His response? “That's what happens when you go out. It's life.”
I’m sickened by the fact that he’s right: This is life, this is the accepted norm. I’m sickened by the fact that I felt like I couldn’t say anything to anyone, because I didn’t know what effect my words would have. Even my friend saw this behavior as an unfortunate consequence of going out. If one of my own friends couldn’t see the problem with the situation and wasn’t worried about my safety, why would anyone else care?
Emily Doe’s continued advocacy for sexual-assault survivors and her insistence that the culture of sexual assault can be fixed, however, gives me hope. She was not only brave enough to speak to her attacker and publicly share the trauma that she experienced, but she continues to discuss the experience and insist that we can fix this broken culture over time. Emily Doe’s writing makes survivors — those who have spoken about their experiences and those who haven’t — realize that they aren’t alone in this battle.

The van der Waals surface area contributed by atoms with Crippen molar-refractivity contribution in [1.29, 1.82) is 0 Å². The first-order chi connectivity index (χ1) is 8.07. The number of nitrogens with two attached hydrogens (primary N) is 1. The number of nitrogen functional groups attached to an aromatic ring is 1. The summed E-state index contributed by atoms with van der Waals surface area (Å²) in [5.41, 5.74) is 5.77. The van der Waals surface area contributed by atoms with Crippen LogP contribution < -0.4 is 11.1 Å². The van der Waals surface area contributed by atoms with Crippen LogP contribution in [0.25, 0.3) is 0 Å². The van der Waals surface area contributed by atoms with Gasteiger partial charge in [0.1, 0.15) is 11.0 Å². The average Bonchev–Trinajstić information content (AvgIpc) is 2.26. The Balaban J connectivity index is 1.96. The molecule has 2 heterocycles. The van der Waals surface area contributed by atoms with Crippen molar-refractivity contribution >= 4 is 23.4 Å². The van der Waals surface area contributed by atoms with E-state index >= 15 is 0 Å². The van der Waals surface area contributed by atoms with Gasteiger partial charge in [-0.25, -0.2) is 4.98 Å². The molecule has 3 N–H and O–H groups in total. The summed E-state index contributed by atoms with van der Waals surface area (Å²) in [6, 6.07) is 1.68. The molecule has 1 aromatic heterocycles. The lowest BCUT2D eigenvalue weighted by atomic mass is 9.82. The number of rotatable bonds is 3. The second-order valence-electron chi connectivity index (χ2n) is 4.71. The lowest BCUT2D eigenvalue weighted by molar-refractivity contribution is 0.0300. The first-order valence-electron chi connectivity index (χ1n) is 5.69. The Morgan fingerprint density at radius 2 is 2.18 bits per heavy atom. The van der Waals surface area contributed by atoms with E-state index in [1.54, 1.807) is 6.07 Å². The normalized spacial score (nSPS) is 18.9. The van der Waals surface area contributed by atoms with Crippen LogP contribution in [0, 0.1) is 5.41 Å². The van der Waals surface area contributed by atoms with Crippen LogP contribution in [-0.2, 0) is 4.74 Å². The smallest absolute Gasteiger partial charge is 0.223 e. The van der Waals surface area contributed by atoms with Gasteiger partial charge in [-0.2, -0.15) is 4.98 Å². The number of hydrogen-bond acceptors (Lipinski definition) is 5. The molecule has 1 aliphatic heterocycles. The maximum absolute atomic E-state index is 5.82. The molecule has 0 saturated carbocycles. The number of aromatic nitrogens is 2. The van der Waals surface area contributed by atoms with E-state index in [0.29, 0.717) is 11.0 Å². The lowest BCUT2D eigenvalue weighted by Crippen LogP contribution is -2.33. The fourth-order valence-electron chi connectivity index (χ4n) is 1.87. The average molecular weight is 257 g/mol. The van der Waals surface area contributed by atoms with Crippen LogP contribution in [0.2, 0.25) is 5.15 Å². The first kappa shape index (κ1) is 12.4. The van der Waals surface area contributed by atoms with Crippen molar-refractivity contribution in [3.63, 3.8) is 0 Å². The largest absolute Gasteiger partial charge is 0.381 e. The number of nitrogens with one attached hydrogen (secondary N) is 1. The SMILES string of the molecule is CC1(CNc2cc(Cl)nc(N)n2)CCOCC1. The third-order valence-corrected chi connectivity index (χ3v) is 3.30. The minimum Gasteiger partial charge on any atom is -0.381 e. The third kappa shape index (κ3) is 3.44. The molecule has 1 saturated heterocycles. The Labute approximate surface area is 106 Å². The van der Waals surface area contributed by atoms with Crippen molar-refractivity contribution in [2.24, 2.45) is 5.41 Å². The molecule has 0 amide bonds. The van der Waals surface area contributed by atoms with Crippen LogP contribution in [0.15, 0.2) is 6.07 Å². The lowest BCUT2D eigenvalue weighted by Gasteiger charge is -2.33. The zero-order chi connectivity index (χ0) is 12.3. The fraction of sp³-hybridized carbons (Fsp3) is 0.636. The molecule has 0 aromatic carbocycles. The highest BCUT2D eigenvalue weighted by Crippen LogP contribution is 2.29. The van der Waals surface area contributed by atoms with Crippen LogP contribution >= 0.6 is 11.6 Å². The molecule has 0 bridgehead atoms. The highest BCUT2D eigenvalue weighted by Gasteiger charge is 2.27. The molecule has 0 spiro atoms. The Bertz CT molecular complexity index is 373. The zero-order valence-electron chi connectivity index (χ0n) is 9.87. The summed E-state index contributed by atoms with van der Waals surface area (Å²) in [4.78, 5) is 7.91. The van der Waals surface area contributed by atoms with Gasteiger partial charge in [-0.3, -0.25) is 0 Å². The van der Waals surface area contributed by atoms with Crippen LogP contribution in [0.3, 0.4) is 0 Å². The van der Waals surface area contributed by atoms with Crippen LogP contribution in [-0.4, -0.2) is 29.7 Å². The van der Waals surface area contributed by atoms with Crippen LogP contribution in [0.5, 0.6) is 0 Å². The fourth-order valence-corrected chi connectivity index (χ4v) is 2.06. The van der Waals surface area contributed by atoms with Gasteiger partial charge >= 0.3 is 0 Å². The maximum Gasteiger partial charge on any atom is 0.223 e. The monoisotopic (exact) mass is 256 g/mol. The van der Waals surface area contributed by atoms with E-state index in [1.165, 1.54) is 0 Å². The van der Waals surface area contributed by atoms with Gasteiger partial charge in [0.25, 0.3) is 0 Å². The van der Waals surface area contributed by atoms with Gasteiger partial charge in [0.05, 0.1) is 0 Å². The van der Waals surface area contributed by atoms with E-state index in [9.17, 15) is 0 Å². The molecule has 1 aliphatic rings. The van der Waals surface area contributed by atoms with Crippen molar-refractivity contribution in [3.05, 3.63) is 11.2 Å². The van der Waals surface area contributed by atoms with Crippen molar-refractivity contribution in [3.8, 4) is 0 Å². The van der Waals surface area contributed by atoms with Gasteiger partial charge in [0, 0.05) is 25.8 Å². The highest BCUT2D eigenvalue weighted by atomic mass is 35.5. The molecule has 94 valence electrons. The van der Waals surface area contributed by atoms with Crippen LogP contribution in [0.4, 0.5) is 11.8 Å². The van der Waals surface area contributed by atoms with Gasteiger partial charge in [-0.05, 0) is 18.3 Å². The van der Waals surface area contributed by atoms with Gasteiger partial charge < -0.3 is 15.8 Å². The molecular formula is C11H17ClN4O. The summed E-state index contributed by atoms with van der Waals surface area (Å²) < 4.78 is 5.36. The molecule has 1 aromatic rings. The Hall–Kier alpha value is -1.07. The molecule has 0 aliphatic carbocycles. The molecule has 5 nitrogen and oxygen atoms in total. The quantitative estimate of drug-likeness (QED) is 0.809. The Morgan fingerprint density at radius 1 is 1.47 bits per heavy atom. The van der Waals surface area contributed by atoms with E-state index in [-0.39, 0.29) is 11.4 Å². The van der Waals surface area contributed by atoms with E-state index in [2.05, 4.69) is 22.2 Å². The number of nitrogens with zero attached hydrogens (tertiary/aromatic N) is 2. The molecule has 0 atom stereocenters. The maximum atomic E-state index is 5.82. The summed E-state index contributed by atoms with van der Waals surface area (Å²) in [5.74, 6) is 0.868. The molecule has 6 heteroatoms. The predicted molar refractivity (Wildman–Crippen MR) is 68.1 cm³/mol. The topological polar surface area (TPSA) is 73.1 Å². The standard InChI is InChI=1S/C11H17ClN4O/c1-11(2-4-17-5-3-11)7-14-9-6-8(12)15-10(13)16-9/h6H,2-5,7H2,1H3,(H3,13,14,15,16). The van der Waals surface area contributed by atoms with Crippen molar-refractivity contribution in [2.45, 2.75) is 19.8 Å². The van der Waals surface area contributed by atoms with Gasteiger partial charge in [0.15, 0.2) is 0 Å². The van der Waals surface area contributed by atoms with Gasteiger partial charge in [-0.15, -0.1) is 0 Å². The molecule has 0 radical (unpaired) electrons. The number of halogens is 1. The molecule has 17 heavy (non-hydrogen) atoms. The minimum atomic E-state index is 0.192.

And yet, we still need change — for Emily Doe, for all sexual-assault survivors who have stood up, for all those who cannot, and for all those in the future. We still need a justice system that prioritizes survivors, a society in which the discussion about assault, harassment, and rape is no longer taboo, and support systems for the emotional and psychological distress that results from these situations. How can we achieve this? I have no clue. But I say we start by standing with the survivors of assault and holding attackers responsible for their actions. Change has to start somewhere, and it should start with us.
If you or someone you know has been affected by sexual violence, call the 24-hour National Sexual Assault Hotline at 1-800-656-HOPE (1-800-656-4673), or visit RAINN (Rape, Abuse, and Incest National Network).